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Brown: Persecuted Mormon Pioneers Would Be Critical of Their Modern Day Progeny

Library of Congress
Courtesy of William Henry Jackson [Public domain]


Much of what the early Mormon settlers endured during the early 19th century can be serialized as a relentless campaign of brutal displacement orchestrated by various pro-slavery state governments and politically frenzied mobs on the account of religion. While it is easy to morally critique and admonish Joseph Smith, Mormon pioneers suffered unwarranted human rights abuses and were, by all historical accounts, discriminated against by their American peers on the basis of their religion and the culture of their religion. Much of what is said today about the pioneers is said in a partisan sense. From a perspective that is critical of The Church of Jesus Christ of Latter-day Saints, it is easy to rhetorically diminish the human rights abuses incurred by early Mormon pioneers when comparing them with the human rights abuses of the modern-day church. However, from a perspective apologetic of the church, the historical victimization of the Mormon pioneers has become foundational to the persecution complex the church and their apologists use in their rhetoric to justify immoral church policies and actions. On either side of the conversation, if we are to be honest about the discussion on religious persecution in relation to the church, we need to separate Mormon pioneers from their modern-day counterpart. When we do this, the early 19th century Mormon pioneer looks very similar to many other historically persecuted religious refugee groups, whereas the post-pioneer church looks very similar to many other groups historically accused of persecution.


Persecution Toward Mormon Pioneers

Mormon pioneers first settled in Missouri when Joseph Smith, compelled by a purported vision from God, moved the pioneers to Independence. Soon after establishing themselves, tensions between the Mormons and Missourians escalated to violence against the Mormon settlers. Historical scholars cite the growing economic power of the church community due to their cultural cohesion, polygamous culture and their pro-abolition sympathies (conflicting sharply with a pro-slavery Missouri) as the main reasons for the extremely hostile relations towards the Mormons in Missouri. After several episodes of mob violence towards Mormon settlers involving destruction/ransacking of property, political suppression, tar and featherings and then a final bout of violence between a group of Mormons and the Missouri Volunteer Militia, the 1838 Mormon War was declared. During the war, the governor of Missouri issued an executive order known as the “Extermination Order” which called for “the extermination or expulsion of Mormons.” After all was said and done, more than 10,000 Mormon pioneers were displaced from their homes and forced to leave the state with 22 Mormon settlers killed during battles and an unknown multitude killed due to exposure and hardship. The disenfranchised members, led by Joseph Smith, migrated to Nauvoo, Illinois where the Latter-day Saints became, once again, economically and politically powerless in the region. The same tensions that caused their exile from Missouri led to the death of their first prophet Joseph Smith and the routing of the church members out of Illinois. The Mormon settlers, desperately seeking isolation from religious intolerance, settled in what is now Utah. The culture of Mormonism would turn decisively toward justice and violence. Seeing that the federal and state governments would not protect them, they became hysterical and paranoid about protecting themselves against all perceived threats, leading to the use of violence against immigrants and indigenous peoples. Most notably, hysterical memories of Missouri and Illinois fueled the Mountain Meadows Massacre in which the Utah Territorial Militia killed over 120 emigrant non-combatants.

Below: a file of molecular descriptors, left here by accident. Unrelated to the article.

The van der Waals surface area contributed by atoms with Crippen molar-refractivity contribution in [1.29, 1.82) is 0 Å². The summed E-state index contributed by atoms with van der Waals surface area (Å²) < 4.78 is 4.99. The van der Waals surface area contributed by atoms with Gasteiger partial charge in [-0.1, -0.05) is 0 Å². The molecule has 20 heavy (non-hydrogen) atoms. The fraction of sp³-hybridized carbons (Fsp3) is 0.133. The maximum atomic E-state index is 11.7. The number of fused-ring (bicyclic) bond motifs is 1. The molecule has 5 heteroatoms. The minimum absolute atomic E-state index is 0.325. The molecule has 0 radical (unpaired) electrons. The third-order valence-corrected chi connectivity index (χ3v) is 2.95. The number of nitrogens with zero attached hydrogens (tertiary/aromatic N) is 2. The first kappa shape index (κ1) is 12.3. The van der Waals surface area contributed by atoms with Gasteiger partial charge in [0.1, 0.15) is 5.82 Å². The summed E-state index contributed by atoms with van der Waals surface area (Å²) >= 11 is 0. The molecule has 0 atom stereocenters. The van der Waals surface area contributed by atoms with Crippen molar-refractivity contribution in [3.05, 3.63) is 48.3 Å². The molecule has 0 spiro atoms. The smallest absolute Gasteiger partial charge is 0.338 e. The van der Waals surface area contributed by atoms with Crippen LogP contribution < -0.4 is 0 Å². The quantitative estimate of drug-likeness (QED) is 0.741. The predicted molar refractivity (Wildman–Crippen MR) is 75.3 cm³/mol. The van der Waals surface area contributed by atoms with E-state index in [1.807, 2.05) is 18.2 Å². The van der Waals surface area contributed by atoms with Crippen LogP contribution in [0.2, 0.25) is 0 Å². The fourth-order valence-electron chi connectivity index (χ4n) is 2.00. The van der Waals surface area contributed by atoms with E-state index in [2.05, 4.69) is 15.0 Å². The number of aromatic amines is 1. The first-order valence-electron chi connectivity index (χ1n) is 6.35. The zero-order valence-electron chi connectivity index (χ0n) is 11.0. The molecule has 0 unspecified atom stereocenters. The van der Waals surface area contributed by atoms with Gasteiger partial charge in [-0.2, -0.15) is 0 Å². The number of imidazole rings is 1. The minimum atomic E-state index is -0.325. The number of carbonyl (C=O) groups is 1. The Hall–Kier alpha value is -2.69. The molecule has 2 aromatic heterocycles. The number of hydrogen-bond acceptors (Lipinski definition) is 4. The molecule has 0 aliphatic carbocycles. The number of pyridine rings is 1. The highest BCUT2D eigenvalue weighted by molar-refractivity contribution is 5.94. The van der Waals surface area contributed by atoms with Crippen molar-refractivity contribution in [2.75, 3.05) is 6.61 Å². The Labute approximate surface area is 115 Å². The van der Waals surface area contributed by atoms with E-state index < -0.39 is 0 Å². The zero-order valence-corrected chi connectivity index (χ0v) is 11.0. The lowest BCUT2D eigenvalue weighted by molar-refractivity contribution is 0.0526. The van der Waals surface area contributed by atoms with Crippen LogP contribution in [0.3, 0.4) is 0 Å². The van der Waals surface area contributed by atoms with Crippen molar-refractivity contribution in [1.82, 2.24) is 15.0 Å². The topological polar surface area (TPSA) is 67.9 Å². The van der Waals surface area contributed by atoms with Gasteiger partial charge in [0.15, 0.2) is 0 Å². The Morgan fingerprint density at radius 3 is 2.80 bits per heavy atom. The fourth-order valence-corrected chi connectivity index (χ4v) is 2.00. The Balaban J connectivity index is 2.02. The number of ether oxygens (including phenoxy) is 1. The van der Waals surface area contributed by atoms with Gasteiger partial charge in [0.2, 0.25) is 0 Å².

Mormons Toward Persecution